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Snow is on the Way



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Now that we are several days into December, its finally going to not only start feeling like winter, but look like it as well.  We have had a pretty good run over the last few weeks with a few different record-breaking afternoons and way more sunshine than we typically see.  But all good things must come to an end.  Colder air swings into the region through the day Thursday with highs back to normal already by Friday and even below average, by as much as 15 degrees, as we head toward next week.  Not to mention, we get to add the little white flakes that many dread.  No not dandruff, but snow.  Now because of the particular nature of the atmosphere at the moment, it is still unclear just when much of this snow may fall and how much we may get.  But, that doesn’t mean we aren’t leaning a certain direction with some areas having the potential to get several inches of snow by Monday morning.




Lets backtrack a second though and take a quick look at just how lucky we have been entering December on such a warm note.  Below is a look at several cities highs compared to average over the last week.  The southwest (Winner) has been the warmest with the northeast the coolest (Aberdeen and Watertown) but still above average most of the last week.







Average highs are in the 30’s this time of the year and dropping into the 20’s for some, so to get highs in the 40’s, 50’s, 60’s and even 70’s is pretty impressive.  Now, before you attribute that to climate change, other locations across North America and across the globe are dealing with temperatures on the other side of the spectrum.  It’s been one of the coldest ends to November and starts to December in Alaskan history.   In fact, the city of Fairbanks hasn’t gone above –20° since November 23rd, almost 2 straight weeks.  Sweden, Norway, and much of Russia have seen record snows and temperatures some 50 degrees below average.  China and Japan saw one of their largest early season snowfalls on record.  This just proves that much of North America remains in a very warm pattern, but as you will see in the coming days that is really going to change.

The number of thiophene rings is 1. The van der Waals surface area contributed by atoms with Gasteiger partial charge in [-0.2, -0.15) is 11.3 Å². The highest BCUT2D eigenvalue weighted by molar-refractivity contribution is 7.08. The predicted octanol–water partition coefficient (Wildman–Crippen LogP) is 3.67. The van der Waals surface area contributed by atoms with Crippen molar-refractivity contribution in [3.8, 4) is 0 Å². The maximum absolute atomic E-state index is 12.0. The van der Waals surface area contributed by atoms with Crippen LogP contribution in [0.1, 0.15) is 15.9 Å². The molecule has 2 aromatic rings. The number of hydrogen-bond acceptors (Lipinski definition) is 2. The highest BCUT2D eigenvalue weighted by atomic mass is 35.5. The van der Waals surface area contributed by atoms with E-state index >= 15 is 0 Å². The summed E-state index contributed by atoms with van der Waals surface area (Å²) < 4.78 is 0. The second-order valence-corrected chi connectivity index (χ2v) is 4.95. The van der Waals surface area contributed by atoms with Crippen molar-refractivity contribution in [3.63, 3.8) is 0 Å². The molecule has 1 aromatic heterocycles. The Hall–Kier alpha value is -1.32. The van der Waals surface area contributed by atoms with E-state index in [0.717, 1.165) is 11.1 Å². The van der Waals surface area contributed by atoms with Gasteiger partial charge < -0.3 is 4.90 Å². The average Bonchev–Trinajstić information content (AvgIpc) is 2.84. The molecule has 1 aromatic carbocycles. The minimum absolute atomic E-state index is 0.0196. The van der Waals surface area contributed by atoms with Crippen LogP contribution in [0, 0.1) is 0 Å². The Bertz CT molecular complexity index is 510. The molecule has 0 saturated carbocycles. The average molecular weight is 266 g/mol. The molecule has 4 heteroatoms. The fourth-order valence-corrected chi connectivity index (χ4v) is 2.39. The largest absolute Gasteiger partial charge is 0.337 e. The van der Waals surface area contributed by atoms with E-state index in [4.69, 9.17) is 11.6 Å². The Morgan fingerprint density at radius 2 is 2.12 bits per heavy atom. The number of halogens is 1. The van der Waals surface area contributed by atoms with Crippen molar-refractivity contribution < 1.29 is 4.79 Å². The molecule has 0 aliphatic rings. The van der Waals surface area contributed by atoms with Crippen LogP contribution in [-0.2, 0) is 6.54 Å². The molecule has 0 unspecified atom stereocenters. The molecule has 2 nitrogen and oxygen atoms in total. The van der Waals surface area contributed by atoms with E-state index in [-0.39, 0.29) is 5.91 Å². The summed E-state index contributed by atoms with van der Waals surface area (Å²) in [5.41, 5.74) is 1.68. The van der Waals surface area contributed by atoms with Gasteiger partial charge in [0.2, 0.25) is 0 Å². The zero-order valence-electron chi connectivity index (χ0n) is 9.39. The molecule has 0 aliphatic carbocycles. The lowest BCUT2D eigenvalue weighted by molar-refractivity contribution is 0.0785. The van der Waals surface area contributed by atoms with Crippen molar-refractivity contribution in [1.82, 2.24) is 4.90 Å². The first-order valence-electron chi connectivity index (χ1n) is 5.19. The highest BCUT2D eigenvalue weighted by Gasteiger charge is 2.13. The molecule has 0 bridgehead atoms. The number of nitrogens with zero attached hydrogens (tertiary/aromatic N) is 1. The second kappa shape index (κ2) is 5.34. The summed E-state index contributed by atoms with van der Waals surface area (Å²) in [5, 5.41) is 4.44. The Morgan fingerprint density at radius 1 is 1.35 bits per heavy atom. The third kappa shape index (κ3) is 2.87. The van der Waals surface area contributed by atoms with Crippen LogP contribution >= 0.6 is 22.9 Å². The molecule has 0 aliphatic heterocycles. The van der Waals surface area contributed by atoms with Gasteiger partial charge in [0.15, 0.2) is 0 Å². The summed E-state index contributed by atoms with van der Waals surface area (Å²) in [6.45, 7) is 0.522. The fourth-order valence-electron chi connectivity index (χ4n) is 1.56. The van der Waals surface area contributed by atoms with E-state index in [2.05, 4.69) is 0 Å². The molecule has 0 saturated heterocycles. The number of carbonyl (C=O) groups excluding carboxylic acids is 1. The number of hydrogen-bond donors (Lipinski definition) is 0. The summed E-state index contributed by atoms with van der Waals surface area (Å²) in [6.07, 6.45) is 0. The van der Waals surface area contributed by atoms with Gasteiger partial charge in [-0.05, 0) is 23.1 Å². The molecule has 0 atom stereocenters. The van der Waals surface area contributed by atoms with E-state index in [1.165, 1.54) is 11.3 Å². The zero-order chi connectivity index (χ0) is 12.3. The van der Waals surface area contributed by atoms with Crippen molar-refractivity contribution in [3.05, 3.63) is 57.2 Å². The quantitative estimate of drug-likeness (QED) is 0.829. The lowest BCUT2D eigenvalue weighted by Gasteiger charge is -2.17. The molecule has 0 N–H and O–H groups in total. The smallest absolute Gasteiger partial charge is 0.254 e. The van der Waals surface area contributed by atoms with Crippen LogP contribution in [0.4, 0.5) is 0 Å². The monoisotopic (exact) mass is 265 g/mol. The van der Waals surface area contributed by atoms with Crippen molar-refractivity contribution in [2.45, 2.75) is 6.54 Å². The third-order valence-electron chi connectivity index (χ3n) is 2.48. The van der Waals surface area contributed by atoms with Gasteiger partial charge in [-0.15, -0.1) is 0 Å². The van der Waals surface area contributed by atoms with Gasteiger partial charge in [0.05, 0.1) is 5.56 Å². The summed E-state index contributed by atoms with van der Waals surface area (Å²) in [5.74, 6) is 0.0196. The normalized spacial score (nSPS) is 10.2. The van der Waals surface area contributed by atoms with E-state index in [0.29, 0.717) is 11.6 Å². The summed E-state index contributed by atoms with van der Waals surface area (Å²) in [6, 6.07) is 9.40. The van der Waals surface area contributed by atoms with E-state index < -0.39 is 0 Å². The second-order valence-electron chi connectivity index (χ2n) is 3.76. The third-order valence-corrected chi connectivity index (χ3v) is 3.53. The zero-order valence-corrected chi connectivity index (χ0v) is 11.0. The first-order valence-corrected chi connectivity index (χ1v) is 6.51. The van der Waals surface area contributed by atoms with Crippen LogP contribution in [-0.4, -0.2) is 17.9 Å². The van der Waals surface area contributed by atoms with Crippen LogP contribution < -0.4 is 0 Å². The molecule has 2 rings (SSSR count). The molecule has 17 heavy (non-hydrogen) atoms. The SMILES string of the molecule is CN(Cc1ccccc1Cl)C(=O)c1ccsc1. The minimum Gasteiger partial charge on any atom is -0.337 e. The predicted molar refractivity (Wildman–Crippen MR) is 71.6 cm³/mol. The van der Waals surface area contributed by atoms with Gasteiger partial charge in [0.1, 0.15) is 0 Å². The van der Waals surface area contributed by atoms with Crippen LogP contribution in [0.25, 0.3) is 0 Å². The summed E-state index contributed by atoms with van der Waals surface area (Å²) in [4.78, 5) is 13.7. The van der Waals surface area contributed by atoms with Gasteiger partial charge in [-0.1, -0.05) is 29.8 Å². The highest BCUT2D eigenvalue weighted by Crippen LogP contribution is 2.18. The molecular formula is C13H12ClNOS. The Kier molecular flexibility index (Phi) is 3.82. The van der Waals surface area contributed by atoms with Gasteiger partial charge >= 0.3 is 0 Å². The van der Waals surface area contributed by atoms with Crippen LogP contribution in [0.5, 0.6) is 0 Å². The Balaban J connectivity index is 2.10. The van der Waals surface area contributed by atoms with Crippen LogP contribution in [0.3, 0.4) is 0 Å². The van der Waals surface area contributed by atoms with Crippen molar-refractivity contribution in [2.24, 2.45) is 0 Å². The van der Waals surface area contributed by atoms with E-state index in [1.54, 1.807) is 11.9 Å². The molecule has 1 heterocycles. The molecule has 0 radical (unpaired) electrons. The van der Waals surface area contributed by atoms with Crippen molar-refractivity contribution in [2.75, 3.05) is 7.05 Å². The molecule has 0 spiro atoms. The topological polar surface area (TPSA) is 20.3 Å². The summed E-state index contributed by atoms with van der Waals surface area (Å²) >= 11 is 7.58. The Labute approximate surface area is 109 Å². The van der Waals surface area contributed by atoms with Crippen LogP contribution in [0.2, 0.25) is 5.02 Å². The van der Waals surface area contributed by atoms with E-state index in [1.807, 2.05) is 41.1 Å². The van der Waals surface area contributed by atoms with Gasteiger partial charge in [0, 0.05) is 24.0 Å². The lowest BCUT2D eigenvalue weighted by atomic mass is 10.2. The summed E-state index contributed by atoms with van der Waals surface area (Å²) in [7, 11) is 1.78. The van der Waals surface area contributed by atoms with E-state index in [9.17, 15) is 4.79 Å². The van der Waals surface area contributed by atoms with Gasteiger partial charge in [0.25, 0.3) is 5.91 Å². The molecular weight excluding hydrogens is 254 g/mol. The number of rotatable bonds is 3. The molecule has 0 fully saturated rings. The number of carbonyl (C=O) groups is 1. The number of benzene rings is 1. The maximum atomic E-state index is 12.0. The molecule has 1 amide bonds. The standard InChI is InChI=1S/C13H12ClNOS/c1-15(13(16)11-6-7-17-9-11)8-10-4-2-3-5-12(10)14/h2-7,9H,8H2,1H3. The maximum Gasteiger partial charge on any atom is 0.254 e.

With the cold will come the snow, which will likely be coating the ground in many areas on Friday.  So the age-old question remains, how much will we get?  Often times this question is one of the hardest to answer in the meteorological world, and unfortunately this time is no different. 

Forecasting computer models have been what we call flip flopping.  This is a term many may know when someone is going back and forth from one thing to another. It’s like trying to make a decision one something, but you end up going back and forth from say painting your walls white or painting them blue.  Well, these forecasting models are having a similar issue.  Every single time an updated version comes out, storms will disappear, reappear, move hundreds of miles, weaken, strengthen, you name it!! A little variation in each forecasting model is normal, but this is ridiculous.  Right now, the best estimate is that snow will move in sometime on Thursday night and stick around through much of Friday.  But just a day ago, these same forecasting models were showing 2 different storms, one for Thursday and one for Friday.  But now they have combined them into one.  So for the moment, it looks like a mostly dry day Thursday and a snowy day on Friday.  The next to images show these 2 different forecasting model snow outputs.  Pay close attention to the general area that they cover.





Notice that even though they are a bit different in overall snow amounts, they are now pretty consistent on who will get the snow landing the band mostly across southern South Dakota.  Snow totals range from about an inch up to around 4, but will highly depend on just how heavy the snow falls.  Right now it looks like widespread very light snow for several hours, however, there are a couple of indications that some areas could see a couple hours of moderate to heavy snow, which would add a couple more inches to those totals in some spots.  So the potential for up to 6 inches of snow is there, but there is a much higher likelihood of 1-3 inches.

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